This is somewhat misleading. As I will explain below, the amount of heat transferred back into the DSC machine
can be determined using the exotherm trace.
Jones does not state if he used pans with lids or open pans [a peer review would have noted this and had him be specific].
I will explain how the use of lids is irrelevant to the experiment and the conclusions drawn.
The diagrams used in this thread are drawn by me and may be used as a reference when quoting my text within this summary.
The image below is a basic block diagram of what you might see in the typical DSC machine:
- A platen
- Some sort of heating element
- Sensitive temperature monitor
As you will see, there are two plates; one is empty and one holds the object to be tested. The empty chamber on the top left is used as the control
plate. You can monitor the amount of heat sourced to the plate; the amount of heat stored in the plate; the amount of heat leaving the plate.
This is possible because you have a known temperature for the heating source as well as the ambient temperatures. Since heat cannot be created out of
thin air, we can conclude that any heat leaving the control platen is released into the atmosphere.
In essence, you can subtract the platen temperature from the sourced heat and determine the rate at which the ambient air is cooling the platen, and
also the degree of change (delta) between the two.
This is a typical function of Thermal Vacuum Chambers (TVAC) and Hotplates which I use daily in my lab at work. I’ll be happy to show pictures for
those that would like to see one in action.
On the top right you see the exact same configuration, but this is where you place your sample to be tested. Normally, you start testing with a
sample that is at room temperature along with the platen. Therefore there is very little heat transfer occurring at the beginning of the test.
As you heat up the platen, some heat will escape into the atmosphere, or inside of the chamber in the case with the DSC. If the lid is missing, or
installed it wont matter because both sides will lose the same amount of heat at equal rates. This is why we don’t concern ourselves with this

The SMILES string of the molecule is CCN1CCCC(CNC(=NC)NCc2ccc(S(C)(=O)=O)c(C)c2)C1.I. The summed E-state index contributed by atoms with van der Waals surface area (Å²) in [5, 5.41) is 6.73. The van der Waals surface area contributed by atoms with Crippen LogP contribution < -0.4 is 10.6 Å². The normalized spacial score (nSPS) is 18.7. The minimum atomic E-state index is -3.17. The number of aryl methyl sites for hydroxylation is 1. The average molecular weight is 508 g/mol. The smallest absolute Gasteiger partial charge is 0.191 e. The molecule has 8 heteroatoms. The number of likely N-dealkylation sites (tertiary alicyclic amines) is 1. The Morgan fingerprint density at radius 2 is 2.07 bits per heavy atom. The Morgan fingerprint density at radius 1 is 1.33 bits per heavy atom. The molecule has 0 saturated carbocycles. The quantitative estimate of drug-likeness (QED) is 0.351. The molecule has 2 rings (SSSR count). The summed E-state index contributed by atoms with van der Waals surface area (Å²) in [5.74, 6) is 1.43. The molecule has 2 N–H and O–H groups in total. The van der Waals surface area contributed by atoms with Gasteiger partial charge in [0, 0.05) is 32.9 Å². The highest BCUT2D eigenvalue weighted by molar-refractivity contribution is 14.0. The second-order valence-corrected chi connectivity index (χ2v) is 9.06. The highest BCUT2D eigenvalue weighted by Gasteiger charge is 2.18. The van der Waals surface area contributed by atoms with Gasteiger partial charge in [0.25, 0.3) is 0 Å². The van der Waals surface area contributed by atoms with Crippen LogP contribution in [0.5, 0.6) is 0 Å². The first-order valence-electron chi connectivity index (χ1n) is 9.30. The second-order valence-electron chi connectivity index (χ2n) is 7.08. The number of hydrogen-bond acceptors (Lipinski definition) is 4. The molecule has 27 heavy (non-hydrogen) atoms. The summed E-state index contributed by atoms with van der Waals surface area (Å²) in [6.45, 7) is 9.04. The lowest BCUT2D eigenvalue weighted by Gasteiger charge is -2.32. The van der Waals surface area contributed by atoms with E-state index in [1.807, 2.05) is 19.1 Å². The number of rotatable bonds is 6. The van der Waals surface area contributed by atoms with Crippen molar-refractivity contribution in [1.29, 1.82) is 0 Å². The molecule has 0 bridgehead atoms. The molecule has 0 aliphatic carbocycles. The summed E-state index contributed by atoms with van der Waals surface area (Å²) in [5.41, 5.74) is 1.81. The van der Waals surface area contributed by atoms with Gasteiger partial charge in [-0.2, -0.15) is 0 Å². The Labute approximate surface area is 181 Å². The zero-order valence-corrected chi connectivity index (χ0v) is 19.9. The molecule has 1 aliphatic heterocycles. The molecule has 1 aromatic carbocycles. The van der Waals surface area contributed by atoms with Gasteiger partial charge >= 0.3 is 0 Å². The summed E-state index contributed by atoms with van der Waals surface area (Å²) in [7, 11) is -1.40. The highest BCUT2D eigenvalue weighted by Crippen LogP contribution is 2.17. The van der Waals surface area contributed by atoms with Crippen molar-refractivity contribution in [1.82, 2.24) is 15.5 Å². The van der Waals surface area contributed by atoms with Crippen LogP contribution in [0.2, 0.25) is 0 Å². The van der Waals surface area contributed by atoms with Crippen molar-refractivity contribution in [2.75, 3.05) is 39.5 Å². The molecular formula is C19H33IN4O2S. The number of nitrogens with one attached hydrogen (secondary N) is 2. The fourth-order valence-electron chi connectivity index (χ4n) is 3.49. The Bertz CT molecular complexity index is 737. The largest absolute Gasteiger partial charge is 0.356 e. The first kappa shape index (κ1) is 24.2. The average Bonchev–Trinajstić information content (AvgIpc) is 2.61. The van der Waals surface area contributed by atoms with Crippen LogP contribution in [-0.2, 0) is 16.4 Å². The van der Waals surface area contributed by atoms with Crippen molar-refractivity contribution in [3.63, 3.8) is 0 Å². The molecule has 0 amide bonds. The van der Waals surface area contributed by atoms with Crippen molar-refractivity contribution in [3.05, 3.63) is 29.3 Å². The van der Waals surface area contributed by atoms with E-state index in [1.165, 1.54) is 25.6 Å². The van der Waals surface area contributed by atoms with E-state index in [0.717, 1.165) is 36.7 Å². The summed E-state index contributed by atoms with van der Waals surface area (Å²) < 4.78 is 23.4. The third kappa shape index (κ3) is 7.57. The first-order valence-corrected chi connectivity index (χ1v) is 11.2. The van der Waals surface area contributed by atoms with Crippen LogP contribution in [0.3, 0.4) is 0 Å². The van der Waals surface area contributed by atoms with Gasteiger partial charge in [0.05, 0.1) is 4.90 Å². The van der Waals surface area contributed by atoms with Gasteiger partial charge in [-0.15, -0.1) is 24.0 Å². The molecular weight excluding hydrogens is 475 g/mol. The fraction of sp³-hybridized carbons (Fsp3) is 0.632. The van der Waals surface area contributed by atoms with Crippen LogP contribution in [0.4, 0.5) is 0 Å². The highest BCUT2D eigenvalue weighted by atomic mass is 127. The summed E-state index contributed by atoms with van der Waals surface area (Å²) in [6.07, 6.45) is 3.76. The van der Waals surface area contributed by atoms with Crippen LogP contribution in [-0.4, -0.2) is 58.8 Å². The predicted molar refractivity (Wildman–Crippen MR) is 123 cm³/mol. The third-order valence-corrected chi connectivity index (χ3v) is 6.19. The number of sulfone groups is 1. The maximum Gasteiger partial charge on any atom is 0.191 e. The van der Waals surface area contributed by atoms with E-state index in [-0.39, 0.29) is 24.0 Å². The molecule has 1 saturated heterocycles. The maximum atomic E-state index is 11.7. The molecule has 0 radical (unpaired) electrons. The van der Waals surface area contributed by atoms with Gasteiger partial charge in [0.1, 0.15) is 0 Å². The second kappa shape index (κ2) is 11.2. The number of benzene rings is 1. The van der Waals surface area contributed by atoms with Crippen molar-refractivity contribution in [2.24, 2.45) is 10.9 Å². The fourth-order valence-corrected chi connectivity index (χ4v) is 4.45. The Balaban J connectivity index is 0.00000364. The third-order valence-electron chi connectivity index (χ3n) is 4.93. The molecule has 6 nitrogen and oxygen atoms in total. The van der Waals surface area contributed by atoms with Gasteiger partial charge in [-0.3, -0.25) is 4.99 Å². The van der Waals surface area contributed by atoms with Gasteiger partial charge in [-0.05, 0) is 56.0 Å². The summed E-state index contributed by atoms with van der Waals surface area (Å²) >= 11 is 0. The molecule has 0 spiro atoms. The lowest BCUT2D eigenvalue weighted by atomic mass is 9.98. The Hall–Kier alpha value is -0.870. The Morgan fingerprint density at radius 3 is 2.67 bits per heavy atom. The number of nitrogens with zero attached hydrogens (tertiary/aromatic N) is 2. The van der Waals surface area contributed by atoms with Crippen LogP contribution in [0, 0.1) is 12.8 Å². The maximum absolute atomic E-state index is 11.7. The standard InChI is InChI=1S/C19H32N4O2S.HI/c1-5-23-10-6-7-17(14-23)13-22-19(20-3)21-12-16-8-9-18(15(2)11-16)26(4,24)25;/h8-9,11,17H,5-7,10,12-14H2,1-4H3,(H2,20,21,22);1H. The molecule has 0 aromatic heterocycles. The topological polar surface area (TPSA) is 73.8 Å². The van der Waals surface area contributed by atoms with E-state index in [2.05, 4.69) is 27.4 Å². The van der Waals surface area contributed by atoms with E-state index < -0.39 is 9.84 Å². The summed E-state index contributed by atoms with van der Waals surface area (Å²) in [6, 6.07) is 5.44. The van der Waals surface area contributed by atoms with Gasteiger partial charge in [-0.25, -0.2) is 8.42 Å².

minor attribute. If it becomes a concern, I can e-mail Dr. Jones and ask whether he used the lids, or not. My estimate is that he setup the machine
exactly as LLNL to produce the most accurate results.
Moving forward, I will now explain how the exotherm trace is produced and how we can interpret the basic dips and peaks.
On the bottom right, we have a platen which is heating up along with the device under test (D.U.T.). Just as with the control side, heat is leaving
the plate into the atmosphere but it is also transferring into the D.U.T. Since the control side does not have a mass sitting on top, there will be
no heat lost to a mass. This is where the “Differential” comes into play. The trace is drawn based on the differences between the control platen
and the test platen.
If we were to pick up the DUT from the test side of the platen, it would feel warm (or hot) because the heat from the plate has transferred to the
DUT. Since we know the rate of heating, and the amount of heat lost to the ambient environment, we can conclude that any dip in the trace is heat
stored in the DUT , or additional heat radiated by surface area.
The TVAC and plates that I use at work can sense temperature stability and delta down to 0.00001 of a degree Celsius. This is extremely precise;
about the resolution to measure the change in temperature of a pool if you were to spit in it. The DSC machines are probably more accurate, I would
have to look up the specifications to know for sure.
Now we know how a dip in the trace is produced. So how about the peaks? Since heat cannot be created out of thin air, the peak shown in Jones’
graph must have been additional heat from the chip which began ignition around the 420’C point on the x-axis.
Pteridine contradicts himself when he says you can calculate the amount of energy per unit mass, but there is no way to tell how much temperature is
created from the reaction. Really?
So if we know the rate of heating (10’C), and we know the specifications of the platen, and we know the control temperatures, can we not deduce the
amount of heat put back into the plate by the energy release by the reaction of the chip?
Pteridine, are you stating for the record that the height of the peak, and the width of peak cannot display the amount of energy used to raise the
temperature of the platen?
The temperature shown on the x-axis is the furnace temperature, not the sample temperature, so there is no way of directly measuring flame
So, “Pteridine” if the x-axis is just the furnace temperature and not the sample temperature where did all of that extra heat come from in the
exotherm trace? Watts/gram remains close to zero until 420'C; can you not convert
Watts/gram into heat?
We know the rate of heating was 10’C per minute. Please clarify this point so we can move forward, or concede that the reaction temperature
indeed does show up in the trace.
edit on 4-12-2010 by turbofan because: Clarify exotherm question